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Isaac Bonewits

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Christians have oppressed Jews, Moslems, Buddhists, Pagans, and each other throughout their centuries of power, preaching religious intolerance as the word of Jehovah whenever they had the military, political, or economic power to make it stick — and then piously preaching brotherhood, peace, and toleration when they didn't.
--
Understanding the Religious Reich (1990; 2005)

 
Isaac Bonewits

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John therefore baptized two summers, and Christ preached three. The first summer John preached to make himself known, in order to give testimony to Christ. Then, after Christ came to his baptism and was made known to him, he baptized another summer, to make Christ known by his testimony; and Christ also baptized the same summer, to make himself the more known: and by reason of John's testimony there came more to Christ's baptism than to John's. The winter following John was imprisoned; and now his course being at an end, Christ entered upon his proper office of preaching in the cities. In the beginning of his preaching he completed the number of the twelve Apostles, and instructed them all the first year in order to send them abroad. Before the end of this year, his fame by his preaching and miracles was so far spread abroad, that the Jews at the Passover following consulted how to kill him. In the second year of his preaching, it being no longer safe for him to converse openly in Judea, he sent the twelve to preach in all their cities: and in the end of the year they returned to him, and told him all they had done. All the last year the twelve continued with him to be instructed more perfectly, in order to their preaching to all nations after his death. And upon the news of John's death, being afraid of Herod as well as of the Jews, he walked this year more secretly than before; frequenting deserts, and spending the last half of the year in Judea, without the dominions of Herod.

 
Isaac Newton
 

In the United States… a handful of corporations centralize decisions and responsibilities that are relevant for military and political as well as economic developments of global significance. For nowadays the military and the political cannot be separated from economic considerations of power. We now live not in an economic order or a political order, but in a political economy that is closely linked with military institutions and decisions. This is obvious in the repeated "oil crisis" in the Middle East, or in the relevance of Southeast Asia and African resources for the Western powers…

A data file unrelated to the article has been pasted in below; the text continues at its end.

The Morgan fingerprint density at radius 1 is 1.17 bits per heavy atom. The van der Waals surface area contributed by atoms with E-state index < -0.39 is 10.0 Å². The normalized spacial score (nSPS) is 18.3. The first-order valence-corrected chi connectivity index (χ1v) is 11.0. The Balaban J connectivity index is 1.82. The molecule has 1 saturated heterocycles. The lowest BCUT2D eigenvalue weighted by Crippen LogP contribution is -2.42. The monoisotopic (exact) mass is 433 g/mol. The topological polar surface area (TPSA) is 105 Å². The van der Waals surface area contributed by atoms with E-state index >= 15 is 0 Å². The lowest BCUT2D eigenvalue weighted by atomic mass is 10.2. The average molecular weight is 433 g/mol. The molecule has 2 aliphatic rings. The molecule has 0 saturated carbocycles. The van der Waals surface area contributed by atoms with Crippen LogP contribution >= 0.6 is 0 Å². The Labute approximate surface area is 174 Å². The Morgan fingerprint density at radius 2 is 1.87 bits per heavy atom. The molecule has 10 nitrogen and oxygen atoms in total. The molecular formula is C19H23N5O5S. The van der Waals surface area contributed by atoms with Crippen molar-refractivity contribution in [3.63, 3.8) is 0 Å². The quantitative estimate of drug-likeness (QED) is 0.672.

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I love traditional religions. Whenever I wander into distinctive churches or mosques or temples, or visit museums of religious art, or hear performances of sacred music, I am enthralled by the beauty and solemnity and power they offer. Once we have our feelings about Nature in place, then I believe that we can also find important ways to call ourselves Jews, or Muslims, or Taoists, or Hopi, or Hindus, or Christians, or Buddhists. Or some of each. The words in the traditional texts may sound different to us than they did to their authors, but they continue to resonate with our religious selves. We know what they are intended to mean.

 
Ursula Goodenough
 

"...We must not become confused and deceived by their illusions. There is no such thing as military power; there is only military terrorism...That is all that it is. They try to program our minds and fool us with these illusions so that we will believe that they hold the power in their hands...All they know how to do is act in a repressive, brutal way...They want us to believe in them and depend on them, and we have to assume these consumer identities, and these political identities, these religious identities and these racial identities [not to mention sexual ones]. They want to separate us from our Power...from who we are...

 
John Trudell
 

“The United States of America put the Westboro Baptist Church on trial for our deeply held religious beliefs – a thing that has never before, in the history of this nation, been done. [They] put us on trial for what we truly, deeply believe. They don’t like it. They said in effect that if our preaching offended anybody, they could sue us – and get $10 million: ‘I don’t like that preaching. Sue!’

 
Fred Phelps
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